Sunday, 9 June 2019

Taking Pictures of Computer Screens

I've been writing this blog for almost 10 years now, and most of the time it follows this same format. A paragraph of text, followed by a photograph, another paragraph, another photo etc. I take a lot of photos for each one of these, and try to get the best shots. But one thing I seem to be unable to do is take a decent photograph of a computer screen.
I have tried various options, different monitors, different cameras etc. but I've never quite got the hang of it.
Any time I use a CRT, it's usually a bit of a muddy picture with reflections etc. and I always have problems with empty screens with just text up in the top left corner, often resorting to photographing just that area.
Flash doesn't help here, as you just get a bright circle.
So it's a question of holding the camera still.
Even when I do get a half decent picture, there is often bits of the room reflected in the screen.
Or maybe a view out of the window.
Or worse, the photographer.
It's not just PETs. Same issues with a Commodore 1901 CRT monitor,
I have a small black and white CRT on the shelves above the workbench, useful for tuning into machines with only an RF output before composite video conversions etc.
That is very difficult to catch a decent photograph of for some reason it always seems to catch a partially drawn screen.
And even when I do, it's often not much use for blog posts where colour is relevant.
The oscilloscope below is likewise problematic for me to photograph.
Please note, all the pictures above are from actual blog posts. These were the best ones. These were the result of a process where I said, yes, that's the one I want to show off to the world. You can only imagine the state of all the ones I rejected.
I have had more luck with LCD monitors, where I can often get a usable shot.
There are more than their fair share of ropey ones though, and again, the mainly empty screen is a problem.
The camera also seems to have a blind spot around the light blue on dark blue default colours on the Commodore 64.
And in a few cases, I have resorted to changing the colour scheme on the C64 just to get a picture.
I've got a number of blog posts ready to go, but I've held them back in an attempt to get some better screenshots. So I've been trying some different things.
I did try getting a gooseneck camera mount, which sort of worked, but it still wobbles a bit when you press the button (and it doesn't have a remove shutter control). I also tried taking video on the camera, which sort of worked.
One option that seems to be popular to record video for the youtubes is to use a DVD Recorder. I have tried that a few times, it's a bit more involved as I need to connect it up, record it to the internal hard drive and transfer to DVD (or I think I can record direct to DVD-RW), then take the DVD to the PC and play it with VLC media player and take screenshots I can use on here.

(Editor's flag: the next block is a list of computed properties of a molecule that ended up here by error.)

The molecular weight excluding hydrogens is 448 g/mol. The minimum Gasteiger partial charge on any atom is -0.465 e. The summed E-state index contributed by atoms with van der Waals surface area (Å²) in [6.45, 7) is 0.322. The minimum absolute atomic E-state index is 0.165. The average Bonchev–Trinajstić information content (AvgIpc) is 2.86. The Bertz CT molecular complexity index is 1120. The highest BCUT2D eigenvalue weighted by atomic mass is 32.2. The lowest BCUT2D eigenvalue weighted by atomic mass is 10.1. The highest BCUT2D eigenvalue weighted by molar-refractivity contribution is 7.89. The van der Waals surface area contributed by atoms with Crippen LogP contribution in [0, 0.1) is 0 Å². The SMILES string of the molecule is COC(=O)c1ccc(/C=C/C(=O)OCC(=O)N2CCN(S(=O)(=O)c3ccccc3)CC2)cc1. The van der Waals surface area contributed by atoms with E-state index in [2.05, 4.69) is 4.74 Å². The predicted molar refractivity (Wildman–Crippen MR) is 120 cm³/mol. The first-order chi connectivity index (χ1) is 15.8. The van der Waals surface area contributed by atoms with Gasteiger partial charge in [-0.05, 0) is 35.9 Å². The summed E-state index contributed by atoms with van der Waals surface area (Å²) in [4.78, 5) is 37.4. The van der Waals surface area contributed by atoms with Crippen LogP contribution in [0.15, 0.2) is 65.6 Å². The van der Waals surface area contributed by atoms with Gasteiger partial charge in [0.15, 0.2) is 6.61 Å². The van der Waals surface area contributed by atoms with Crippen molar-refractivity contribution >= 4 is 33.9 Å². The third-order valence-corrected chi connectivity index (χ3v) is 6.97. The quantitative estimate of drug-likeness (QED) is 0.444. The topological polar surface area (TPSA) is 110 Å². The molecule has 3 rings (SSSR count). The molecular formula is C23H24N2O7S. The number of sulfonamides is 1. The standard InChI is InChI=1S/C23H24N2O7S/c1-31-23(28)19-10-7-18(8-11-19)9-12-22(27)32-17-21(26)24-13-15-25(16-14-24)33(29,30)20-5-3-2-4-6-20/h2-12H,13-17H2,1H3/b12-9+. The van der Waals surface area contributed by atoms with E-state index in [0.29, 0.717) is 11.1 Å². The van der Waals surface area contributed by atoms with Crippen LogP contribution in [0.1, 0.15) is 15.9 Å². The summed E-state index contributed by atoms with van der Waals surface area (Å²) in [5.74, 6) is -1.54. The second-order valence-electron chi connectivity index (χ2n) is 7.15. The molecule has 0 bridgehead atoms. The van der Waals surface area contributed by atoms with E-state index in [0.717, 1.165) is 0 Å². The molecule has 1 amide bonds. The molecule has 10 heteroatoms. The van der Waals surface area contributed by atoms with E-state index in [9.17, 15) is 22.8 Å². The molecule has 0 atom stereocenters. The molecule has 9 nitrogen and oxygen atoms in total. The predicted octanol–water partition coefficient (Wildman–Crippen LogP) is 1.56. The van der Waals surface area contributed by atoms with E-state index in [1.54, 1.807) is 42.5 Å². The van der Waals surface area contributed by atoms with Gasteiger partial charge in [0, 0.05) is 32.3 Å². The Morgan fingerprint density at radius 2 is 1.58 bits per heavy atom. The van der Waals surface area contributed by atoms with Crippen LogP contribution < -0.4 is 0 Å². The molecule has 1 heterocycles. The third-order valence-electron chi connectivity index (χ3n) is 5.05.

That's not too bad. It's a bit involved, and unfortunately, neither of the two DVD recorders I have tried will accept NTSC signals, just displaying 'unsupported format' (or something like that). I suspect the hardware would be more than capable of doing it, but for commercial reasons or copyright protection etc. they block it.
But the PAL side of things is OK, but as with this sort of device, adds a bit of latency to the display. So that is an option, but I was hoping for a better one. The next option was a USB video capture card. I got a cheap one to try out (based on the theory that the more expensive ones probably used the same chipset, just in a better box?).
That plugs into the AV leads from the back of the computer being tested, and recorder directly to the computer. In some cases, I can also make use of multiple outputs to view on my usual monitor via RGB and record via composite.
I can then record the session to the PC, and go back through the recording to select the section I want and take screenshots.
Like the DVD option, this is particularly useful when I am trying to catch a particular event happening, or get some gameplay pictures rather which is difficult whilst holding a camera.
This device claims to support NTSC, but I didn't have any luck with an NTSC VIC20 (and yes, I did try NTSC and 'auto' and various other options, but it wouldn't lock on sync or show any colour).
(and yes, it is NTSC according to my LCD monitor).
It also had issues locking onto the Commodore PET (which is NTSC timing without a colour burst).
The PAL version was OK on the VIC20, and seemed to be a bit sharper than the DVD Recorder recording.
The C64 default blue on blue was a bit blurry.
These is an S-Video input. I tried connecting that up to the C64 instead.
The result was a bit better, less banding, still not brilliant, but better than the photos.
So, I have a couple of options for PAL systems. They're not great quality, and they don't support NTSC. Over to you, dear reader, can you suggest any methods that may work for me, or equipment I could try?

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